Why does the Root Mean Squared error formula seem incorrect?

#1
Why does the RMS deviation formula seem incorrect?
Shouldn't it equal, at least for positive numbers, the mean error?

The formula for RMS is √∑((θ̂̂̂̈̂-θ)²)

However, shouldn't it be ∑(√(θ̂̂̂̈̂-θ)²) ?

i.e, that you should take the root of the squared individual estimates, and THEN sum them, rather summing those squared estimates, and then taking the root?

Eg, you have an observed value of 10, and four estimates, 8, 9, 11, 12
The errors on those estimates would be -2, -1, 1, 2.
Taking the square of these errors would convert them to 4, 1, 1, 4.
Then summing them would give 10.
The mean would then be 10/4 = 2.5
Then taking the square root of this gives 1.58113883008.
Surely that figure should be 1.5?

Eg, if, using those same estimates, and square them, so you again get 4, 1, 1, 4.
Then take the square root individually, the become 2, 1, 1, 2, i.e, you keep the original figures, while removing the signs.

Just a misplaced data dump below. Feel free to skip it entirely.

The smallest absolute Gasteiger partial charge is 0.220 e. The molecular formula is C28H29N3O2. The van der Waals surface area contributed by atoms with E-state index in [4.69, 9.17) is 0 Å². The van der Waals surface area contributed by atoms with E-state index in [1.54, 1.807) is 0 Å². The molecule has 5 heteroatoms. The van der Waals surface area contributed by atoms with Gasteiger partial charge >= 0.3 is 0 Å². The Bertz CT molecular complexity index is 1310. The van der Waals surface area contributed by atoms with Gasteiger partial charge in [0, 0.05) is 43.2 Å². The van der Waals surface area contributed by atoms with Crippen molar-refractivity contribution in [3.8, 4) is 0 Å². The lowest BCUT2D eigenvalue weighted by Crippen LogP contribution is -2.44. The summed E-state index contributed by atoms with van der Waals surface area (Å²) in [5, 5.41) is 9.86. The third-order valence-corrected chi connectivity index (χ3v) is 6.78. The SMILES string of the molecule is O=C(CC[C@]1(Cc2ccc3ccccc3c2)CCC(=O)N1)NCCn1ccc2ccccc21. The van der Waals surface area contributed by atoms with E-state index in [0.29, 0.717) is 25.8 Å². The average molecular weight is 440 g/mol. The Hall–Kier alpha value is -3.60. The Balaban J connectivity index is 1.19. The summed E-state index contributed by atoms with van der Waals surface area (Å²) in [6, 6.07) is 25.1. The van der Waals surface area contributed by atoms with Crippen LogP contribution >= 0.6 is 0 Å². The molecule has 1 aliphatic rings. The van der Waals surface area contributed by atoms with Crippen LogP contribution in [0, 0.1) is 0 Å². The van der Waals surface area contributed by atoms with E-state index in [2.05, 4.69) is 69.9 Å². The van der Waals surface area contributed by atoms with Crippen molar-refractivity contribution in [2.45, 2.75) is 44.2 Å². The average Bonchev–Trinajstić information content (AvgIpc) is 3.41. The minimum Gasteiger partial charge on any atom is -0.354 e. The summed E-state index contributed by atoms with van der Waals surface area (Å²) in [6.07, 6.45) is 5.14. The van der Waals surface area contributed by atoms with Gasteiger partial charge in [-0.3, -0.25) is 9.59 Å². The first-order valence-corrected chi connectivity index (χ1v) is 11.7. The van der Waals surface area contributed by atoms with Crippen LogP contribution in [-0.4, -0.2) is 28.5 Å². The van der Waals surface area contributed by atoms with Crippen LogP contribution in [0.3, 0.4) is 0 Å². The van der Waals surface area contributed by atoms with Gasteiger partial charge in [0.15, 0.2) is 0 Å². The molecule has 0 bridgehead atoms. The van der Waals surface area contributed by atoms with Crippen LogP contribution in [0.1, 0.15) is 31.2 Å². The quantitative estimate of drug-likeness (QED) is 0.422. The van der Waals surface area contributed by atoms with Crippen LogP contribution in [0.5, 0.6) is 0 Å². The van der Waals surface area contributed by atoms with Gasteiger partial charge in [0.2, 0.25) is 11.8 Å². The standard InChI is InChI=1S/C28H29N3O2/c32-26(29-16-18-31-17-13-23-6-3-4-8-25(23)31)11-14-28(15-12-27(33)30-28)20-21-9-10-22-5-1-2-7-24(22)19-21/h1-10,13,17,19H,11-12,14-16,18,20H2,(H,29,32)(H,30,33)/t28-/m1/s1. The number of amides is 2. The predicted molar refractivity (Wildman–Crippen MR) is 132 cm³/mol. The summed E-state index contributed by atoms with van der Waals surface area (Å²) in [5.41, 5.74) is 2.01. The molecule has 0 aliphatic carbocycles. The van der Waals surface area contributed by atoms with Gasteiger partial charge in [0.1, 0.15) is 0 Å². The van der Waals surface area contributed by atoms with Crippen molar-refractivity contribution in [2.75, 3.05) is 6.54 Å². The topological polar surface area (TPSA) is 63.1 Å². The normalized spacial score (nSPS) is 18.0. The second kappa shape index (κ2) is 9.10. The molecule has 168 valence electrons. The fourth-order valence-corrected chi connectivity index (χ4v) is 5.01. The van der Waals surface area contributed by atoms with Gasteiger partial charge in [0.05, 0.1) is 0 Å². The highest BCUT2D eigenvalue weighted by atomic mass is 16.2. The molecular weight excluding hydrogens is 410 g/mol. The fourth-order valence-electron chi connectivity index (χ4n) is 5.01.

Then summing them would give 6.
The mean would then be 6/4 = 1.5.
Which is accurate.

I've tested a few online RMS calculators, and they all return the same figure, 1.58113883008,. but to me, the correct answer should be 1.5.

Perhaps I am misunderstanding the meaning of RMS, but to me, the point of squaring the differences of the estimates to the observed value was purely to remove the signs, and then the root was to reverse that back to the original, but positive, figures.
Therefore, the figure should be 1.5, i.e. the figure you'd get if you simply calculated the mean of the errors whilst ignoring the signs.

Any illumination you can give would be appreciated.
 
#3
Your suggestion is like using absolute: |(θ̂̂̂̈̂-θ)|
And correct it sound more intuitive to use absolute if I wouldn't know statistics I would use absolute